Virtual and augmented reality used to be called the future of entertainment. Now, the future is here. That’s not only according to Diliana Alexander, executive director and head programmer of Miami’s FilmGate Interactive Media Festival, but the new tech’s arrival in the mainstream. Case in point, Facebook’s Oculus Go introduced this year and hot on holiday wish lists. The under $200 standalone virtual reality headset is one of a few introduced this year that is placing VR square in the hands of consumers.
Alexander won’t say she told you so, but, well, she did.
In 2013, Miami hosted its first FilmGate Interactive Media Festival, which started with a Knight Arts Challenge grant. “FilmGate came out of curiosity,” she admits. A firm believer in audiences craving immersion and the ability to connect across many platforms, she created South Florida’s first fully interactive film and new technology conference. “I wanted to showcase how new technology is influencing what’s to come in entertainment, storytelling, film, and art.”
The first two years, the hybrid of part conference, part festival, was a small gathering, Alexander says. “We had to explain what we were showcasing because of it being such a new medium.”
In the second year, FilmGate presented three virtual reality projects. “The line was around the corner. This year, we have 50, which is a really big jump.”
Also, this year, the festival has moved from its usually February slot – “we were sandwiched in between the Food and Wine Festival and the Boat Show, and that really didn’t make much sense,” says Alexander. The sixth edition of FilmGate is purposely programmed to co-exist in the space of Miami Art Week.
Alexander says it coalesced from a work FilmGate was involved in last year during Basel, an on-the-beach spectacle, at the Faena Art Dome. “I knew we already had our audience. Our artists are excited to be part of the larger picture of Art Week, too.”
The convergence of creators, investors, fans, and journalists already involved in interactive media, entrepreneurs just getting started, or those who want to explore the medium, will find, what Alexander calls, “all the great possibilities of constantly emerging technology.”
During the day, workshops and panels include conversations about creating live immersive experiences and developing compelling augmented reality.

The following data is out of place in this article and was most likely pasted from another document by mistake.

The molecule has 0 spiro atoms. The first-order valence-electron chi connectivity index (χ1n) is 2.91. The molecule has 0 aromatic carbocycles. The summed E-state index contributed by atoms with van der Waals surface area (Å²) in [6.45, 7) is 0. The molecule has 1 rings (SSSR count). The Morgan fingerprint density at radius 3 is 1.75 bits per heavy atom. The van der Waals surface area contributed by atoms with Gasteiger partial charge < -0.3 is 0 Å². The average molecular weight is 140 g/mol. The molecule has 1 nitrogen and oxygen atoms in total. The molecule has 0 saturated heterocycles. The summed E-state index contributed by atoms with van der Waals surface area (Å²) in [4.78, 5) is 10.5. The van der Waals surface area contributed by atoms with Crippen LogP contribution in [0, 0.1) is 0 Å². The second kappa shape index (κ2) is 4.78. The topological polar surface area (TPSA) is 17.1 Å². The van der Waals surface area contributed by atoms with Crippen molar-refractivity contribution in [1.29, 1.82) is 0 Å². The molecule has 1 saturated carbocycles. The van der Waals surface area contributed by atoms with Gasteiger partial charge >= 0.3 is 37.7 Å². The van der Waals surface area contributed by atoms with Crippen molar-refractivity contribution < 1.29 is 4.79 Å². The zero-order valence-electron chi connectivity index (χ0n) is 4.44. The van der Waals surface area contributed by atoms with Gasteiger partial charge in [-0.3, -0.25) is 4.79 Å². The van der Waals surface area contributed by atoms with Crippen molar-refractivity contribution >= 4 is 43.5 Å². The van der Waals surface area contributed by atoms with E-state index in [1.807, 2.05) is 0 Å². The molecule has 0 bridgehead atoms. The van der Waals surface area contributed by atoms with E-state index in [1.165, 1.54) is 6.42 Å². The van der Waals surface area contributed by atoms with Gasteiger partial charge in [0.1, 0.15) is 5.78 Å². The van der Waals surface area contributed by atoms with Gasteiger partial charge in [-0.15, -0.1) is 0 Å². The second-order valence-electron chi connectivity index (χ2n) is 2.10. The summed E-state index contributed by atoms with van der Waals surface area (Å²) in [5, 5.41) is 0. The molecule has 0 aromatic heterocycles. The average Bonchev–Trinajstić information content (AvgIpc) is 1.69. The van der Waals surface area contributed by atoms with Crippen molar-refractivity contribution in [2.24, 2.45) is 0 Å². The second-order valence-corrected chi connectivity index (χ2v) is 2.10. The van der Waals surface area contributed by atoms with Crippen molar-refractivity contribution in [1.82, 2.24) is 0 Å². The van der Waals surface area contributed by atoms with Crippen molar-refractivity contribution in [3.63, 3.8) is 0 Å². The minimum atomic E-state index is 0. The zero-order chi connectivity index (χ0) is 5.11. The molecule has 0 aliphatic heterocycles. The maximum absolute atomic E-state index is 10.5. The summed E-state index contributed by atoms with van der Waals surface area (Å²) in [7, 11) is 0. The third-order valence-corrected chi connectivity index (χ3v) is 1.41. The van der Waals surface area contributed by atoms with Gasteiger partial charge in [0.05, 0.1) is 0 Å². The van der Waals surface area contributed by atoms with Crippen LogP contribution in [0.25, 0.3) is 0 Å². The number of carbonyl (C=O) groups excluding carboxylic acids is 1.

While virtual reality includes the viewer experiencing created environments, augmented reality blurs the line a bit more between real and virtual life. Alexander says that one of the conversations flowing through FilmGate this year will be VR and AR combining into one headset that flips from reality to augmented reality to virtual reality.
Alexander says the big players in new tech will be at the festival including South Florida based Magic Leap, HP, Technicolor, and Sony, to name a few. “The aim of the fest is to expose these new tech developments to creators, so they are able to include them in their tool box.”
But what’s all this talk without a chance to experience this bold, new world? Alexander is just giddy when she talks about transforming the sixth floor of the Mana building at 155 S. Miami Ave., into FilmGate’s interactive sensory playground of 50 virtual/augmented reality projects and installations.
There are plenty of don’t-misses for the curious, she says, but topping the list is the Darren Aronofsky-produced VR series, “Spheres,” which sold for seven figures at Sundance 2018, “Awavena,” which is coming to Miami after its showing at the Venice Film Festival, and “The Archivist,” created by South Florida developer Orly Rodriguez.
“They are all game changers, they are mind blowing,” says Alexander.
IF YOU GO: FilmGate Interactive Media Festival, Nov. 30 to Dec. 6. Panels at Silverspot Cinema, 300 S.E. 3rd St., Miami; Interactive Playground, sixth floor, 155 S. Miami Ave., Miami, is open Saturday, Dec. 1 from 2 to 7 p.m., Sunday, Dec. 2 from 2 to 5 p.m., $10. VIP Passes, $200; one-day panel passes, $100. Info at www.filmgate.miami, or call (305) 916-6973.